The NIIF Program introduced IP multicast service in the HBONE network with the aim of supporting new applications and their localization in 2002.

In the following part we give a brief introduction of the IP multicast technology and the related most important freeware applications.

What is multicast?

The IP multicast technology is to provide the infrastructural background of group communication providing the efficient and economical utilization of the network resources. Apart from giving advantages to network operators and Internet providers it also provides new applications to users.

So the multicast technology provides communication and data transfer in user-created groups. One Multicast Group can have arbitrary number of users (Group Members) no matter where they are on the Internet. Users can optionally create their own groups and they can join or leave existing groups. When a Group Member wants to communicate with the other Group Members then they send the data to the address of the group and every member gets it.

We compared the traditional IP based data stream (Unicast, left side) and the multicast (right side) technology on the following diagram. A multimedia content (e.g. web TV) transfer, so called streaming server can be seen on both diagrams and also three monitors that symbolize the content demanding users. In a traditional case the users connect to the streaming server which sends completely separated streams to every user. This is shown by the red arrows. The diagram shows the disadvantage of the traditional unicast technology: there is the same data stream on different parts of the network. This configuration uses the network resources (nodes, bandwidth) unnecessarily and loads the streaming servers heavily.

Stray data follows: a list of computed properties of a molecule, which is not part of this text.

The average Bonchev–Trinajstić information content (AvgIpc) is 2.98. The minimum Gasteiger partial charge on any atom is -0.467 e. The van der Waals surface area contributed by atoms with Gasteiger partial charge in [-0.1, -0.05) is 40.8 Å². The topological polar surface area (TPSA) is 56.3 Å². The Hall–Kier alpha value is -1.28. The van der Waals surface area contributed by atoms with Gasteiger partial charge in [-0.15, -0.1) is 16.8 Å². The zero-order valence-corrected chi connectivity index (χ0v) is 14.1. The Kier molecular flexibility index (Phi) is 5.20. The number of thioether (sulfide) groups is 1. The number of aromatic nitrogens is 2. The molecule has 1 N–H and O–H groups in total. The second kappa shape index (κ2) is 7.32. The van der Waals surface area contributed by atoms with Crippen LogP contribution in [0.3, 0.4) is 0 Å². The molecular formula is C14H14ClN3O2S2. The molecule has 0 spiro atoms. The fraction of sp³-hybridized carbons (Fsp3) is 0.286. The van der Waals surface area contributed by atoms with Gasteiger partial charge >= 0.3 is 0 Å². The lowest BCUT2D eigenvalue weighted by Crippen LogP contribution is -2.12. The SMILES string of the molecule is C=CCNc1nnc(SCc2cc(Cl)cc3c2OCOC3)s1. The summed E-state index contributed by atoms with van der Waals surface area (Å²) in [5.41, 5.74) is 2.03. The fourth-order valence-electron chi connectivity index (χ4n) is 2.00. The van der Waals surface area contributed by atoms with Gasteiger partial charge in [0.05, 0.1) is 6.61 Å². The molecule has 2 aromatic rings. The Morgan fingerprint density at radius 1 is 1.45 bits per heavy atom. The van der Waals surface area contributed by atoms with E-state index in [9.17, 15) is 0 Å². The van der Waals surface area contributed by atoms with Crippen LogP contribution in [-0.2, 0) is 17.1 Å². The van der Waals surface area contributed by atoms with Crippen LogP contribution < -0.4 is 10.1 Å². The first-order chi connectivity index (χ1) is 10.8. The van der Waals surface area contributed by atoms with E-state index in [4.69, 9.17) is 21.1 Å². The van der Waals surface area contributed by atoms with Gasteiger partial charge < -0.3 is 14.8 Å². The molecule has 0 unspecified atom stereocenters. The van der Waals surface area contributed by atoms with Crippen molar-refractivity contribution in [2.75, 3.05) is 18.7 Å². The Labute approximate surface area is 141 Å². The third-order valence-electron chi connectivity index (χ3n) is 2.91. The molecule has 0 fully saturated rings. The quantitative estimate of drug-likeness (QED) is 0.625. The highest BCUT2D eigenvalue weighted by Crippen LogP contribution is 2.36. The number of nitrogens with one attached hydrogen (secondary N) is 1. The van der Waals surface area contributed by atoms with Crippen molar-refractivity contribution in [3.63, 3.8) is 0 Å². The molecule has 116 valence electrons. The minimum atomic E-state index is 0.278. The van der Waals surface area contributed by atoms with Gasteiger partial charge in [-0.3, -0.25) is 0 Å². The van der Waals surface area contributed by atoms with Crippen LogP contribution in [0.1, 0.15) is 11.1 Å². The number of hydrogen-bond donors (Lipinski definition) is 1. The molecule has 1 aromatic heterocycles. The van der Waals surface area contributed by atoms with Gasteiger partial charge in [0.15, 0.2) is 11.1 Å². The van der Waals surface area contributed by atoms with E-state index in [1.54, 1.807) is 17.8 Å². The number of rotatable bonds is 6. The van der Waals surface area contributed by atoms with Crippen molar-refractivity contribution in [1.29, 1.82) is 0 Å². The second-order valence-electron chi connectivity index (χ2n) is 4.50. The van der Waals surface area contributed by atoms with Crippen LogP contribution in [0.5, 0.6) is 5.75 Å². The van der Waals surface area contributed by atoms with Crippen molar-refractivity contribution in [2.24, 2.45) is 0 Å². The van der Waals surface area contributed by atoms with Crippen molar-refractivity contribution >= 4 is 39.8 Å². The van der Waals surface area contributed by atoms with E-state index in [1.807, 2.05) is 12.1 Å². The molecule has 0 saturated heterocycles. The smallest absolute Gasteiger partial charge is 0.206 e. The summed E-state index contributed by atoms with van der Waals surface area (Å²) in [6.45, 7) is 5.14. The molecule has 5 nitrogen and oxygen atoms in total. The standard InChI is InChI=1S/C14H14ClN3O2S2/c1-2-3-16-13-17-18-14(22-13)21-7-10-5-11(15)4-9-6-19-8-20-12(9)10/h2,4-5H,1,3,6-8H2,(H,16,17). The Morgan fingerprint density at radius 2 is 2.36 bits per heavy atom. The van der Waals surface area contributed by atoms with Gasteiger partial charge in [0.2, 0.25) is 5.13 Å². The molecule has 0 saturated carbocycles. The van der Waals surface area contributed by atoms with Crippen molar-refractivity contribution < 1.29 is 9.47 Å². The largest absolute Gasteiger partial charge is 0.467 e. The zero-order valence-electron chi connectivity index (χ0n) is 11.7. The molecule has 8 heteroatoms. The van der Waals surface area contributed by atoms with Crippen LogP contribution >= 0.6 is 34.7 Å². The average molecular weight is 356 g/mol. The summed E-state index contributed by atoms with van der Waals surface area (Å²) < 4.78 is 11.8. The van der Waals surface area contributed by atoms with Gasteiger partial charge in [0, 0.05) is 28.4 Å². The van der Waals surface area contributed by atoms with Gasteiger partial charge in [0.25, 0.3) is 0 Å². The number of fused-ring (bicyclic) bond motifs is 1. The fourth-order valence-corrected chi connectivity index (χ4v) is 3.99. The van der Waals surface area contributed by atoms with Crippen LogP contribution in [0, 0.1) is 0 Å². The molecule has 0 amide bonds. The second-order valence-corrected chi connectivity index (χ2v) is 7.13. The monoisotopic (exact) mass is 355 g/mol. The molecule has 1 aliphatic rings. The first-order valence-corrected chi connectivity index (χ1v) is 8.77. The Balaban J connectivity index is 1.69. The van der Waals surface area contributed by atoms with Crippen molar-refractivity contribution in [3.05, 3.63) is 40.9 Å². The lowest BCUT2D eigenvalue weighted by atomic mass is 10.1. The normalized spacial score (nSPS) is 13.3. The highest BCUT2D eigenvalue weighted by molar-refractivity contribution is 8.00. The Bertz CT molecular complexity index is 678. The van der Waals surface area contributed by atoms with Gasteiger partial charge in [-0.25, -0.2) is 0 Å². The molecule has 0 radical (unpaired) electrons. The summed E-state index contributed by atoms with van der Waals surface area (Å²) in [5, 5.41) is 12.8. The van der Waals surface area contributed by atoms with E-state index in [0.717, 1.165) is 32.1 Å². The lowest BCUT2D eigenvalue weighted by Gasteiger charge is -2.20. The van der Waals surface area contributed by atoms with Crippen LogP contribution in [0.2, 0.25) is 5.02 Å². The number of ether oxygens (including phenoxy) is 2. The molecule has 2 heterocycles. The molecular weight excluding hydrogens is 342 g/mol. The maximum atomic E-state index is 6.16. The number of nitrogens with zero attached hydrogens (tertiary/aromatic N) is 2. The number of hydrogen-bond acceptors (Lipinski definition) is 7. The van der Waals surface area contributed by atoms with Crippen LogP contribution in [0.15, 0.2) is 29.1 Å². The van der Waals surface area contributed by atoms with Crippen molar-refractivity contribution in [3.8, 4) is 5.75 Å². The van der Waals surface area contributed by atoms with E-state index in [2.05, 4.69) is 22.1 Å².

However, multicast technology distributes the announced streams without redundancy to the Group Members as it is shown on the right diagram above. We can see that the distribution of the data streams is not processed by the server but it is shared by the network nodes. So the streaming server sends only one stream that gets to arbitrary users through joining the group of the streaming server which provides the optimal utilization of the network resources and media servers.

Multicast groups

Multicast groups can be identified by special network addresses, which come from in case of IPv4 the territory between 224.0.0.0 - 239.255.255.255 network addresses. One multicast group has only one group address which represents all members of the group and the data sent to this group address gets to the other members of the group.

It is very important that multicast groups are created and ceased dynamically and users also dynamically by request can join or leave groups. Certain contents of group addresses are usually announced on the Internet which can happen in many ways, e.g. through a webpage or a special protocol (SDP).

Multicast applicatios

The multicast technology makes possible the use of the following effective abd simple applications:

  • Video conferences
  • Live broadcasting
  • Web TV, web radio
  • Video-on-demand
  • E-learning
  • Whiteboard data change

Software

In the following we specify what kind of software is needed to use the services offered by the IP multicast.

Operating systems:

The widespread operating systems that are used nowadays contain the necessary drivers for the multicast technology:

  • Linux
  • FreeBSD, NetBSD, OpenBSD
  • Solaris
  • Windows 95 – limited availability
  • Windows 98/ME
  • Windows NT
  • Windows 2000/XP
  • etc.

Applications

In the following part we introduce briefly the most important multicast applications and give their internet address.

MBone tools:

The most important group of multicast applications is formed by the so called MBone tools. Their main advantage that they run on every operating system (Solaris, SunOS, Irix, Linux, FreeBSD, Windows), moreover they mostly contain IPv6 support.

Several conferences and audio and video programs are broadcasted on MBone(“Multicast Internet”).

The MBone tools were developed by the UCL Network and Multimedia Research Group and they can be downloaded free from the following address:

http://www-mice.cs.ucl.ac.uk/multimedia/software/